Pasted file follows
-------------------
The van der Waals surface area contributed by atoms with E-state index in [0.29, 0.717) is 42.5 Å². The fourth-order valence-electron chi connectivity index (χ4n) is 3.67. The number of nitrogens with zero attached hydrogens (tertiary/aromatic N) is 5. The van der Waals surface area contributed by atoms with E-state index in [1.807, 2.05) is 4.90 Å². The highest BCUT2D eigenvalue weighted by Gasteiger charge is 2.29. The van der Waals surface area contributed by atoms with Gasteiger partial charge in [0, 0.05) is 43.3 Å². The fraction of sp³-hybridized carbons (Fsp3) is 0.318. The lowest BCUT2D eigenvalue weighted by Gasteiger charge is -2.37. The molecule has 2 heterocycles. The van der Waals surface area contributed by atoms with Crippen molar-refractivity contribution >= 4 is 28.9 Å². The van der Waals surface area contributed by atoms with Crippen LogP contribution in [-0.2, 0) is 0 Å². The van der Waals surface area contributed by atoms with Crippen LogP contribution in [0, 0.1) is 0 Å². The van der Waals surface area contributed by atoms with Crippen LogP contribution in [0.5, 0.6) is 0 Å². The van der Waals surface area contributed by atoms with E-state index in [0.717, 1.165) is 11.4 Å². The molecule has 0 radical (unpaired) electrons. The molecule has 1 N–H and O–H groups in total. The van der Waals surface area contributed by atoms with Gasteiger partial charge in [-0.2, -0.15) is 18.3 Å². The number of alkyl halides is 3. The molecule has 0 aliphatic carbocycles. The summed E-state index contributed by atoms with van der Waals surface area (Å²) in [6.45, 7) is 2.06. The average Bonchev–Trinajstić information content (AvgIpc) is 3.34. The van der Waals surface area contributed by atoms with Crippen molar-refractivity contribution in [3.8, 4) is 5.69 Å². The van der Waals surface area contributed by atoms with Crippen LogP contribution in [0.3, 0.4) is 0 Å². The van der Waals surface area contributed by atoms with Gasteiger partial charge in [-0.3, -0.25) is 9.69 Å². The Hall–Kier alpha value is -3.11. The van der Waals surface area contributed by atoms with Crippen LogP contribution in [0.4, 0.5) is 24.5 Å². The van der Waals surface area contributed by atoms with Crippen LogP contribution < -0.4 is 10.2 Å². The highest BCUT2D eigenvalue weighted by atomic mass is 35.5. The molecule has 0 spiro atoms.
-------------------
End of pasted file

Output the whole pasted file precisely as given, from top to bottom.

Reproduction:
The van der Waals surface area contributed by atoms with E-state index in [0.29, 0.717) is 42.5 Å². The fourth-order valence-electron chi connectivity index (χ4n) is 3.67. The number of nitrogens with zero attached hydrogens (tertiary/aromatic N) is 5. The van der Waals surface area contributed by atoms with E-state index in [1.807, 2.05) is 4.90 Å². The highest BCUT2D eigenvalue weighted by Gasteiger charge is 2.29. The van der Waals surface area contributed by atoms with Gasteiger partial charge in [0, 0.05) is 43.3 Å². The fraction of sp³-hybridized carbons (Fsp3) is 0.318. The lowest BCUT2D eigenvalue weighted by Gasteiger charge is -2.37. The molecule has 2 heterocycles. The van der Waals surface area contributed by atoms with Crippen molar-refractivity contribution >= 4 is 28.9 Å². The van der Waals surface area contributed by atoms with Crippen LogP contribution in [-0.2, 0) is 0 Å². The van der Waals surface area contributed by atoms with Crippen LogP contribution in [0, 0.1) is 0 Å². The van der Waals surface area contributed by atoms with Crippen LogP contribution in [0.5, 0.6) is 0 Å². The van der Waals surface area contributed by atoms with E-state index in [0.717, 1.165) is 11.4 Å². The molecule has 0 radical (unpaired) electrons. The molecule has 1 N–H and O–H groups in total. The van der Waals surface area contributed by atoms with Gasteiger partial charge in [-0.2, -0.15) is 18.3 Å². The number of alkyl halides is 3. The molecule has 0 aliphatic carbocycles. The summed E-state index contributed by atoms with van der Waals surface area (Å²) in [6.45, 7) is 2.06. The average Bonchev–Trinajstić information content (AvgIpc) is 3.34. The van der Waals surface area contributed by atoms with Crippen molar-refractivity contribution in [3.8, 4) is 5.69 Å². The van der Waals surface area contributed by atoms with Crippen LogP contribution in [0.3, 0.4) is 0 Å². The van der Waals surface area contributed by atoms with Gasteiger partial charge in [-0.3, -0.25) is 9.69 Å². The Hall–Kier alpha value is -3.11. The van der Waals surface area contributed by atoms with Crippen LogP contribution in [0.4, 0.5) is 24.5 Å². The van der Waals surface area contributed by atoms with Crippen LogP contribution < -0.4 is 10.2 Å². The highest BCUT2D eigenvalue weighted by atomic mass is 35.5. The molecule has 0 spiro atoms.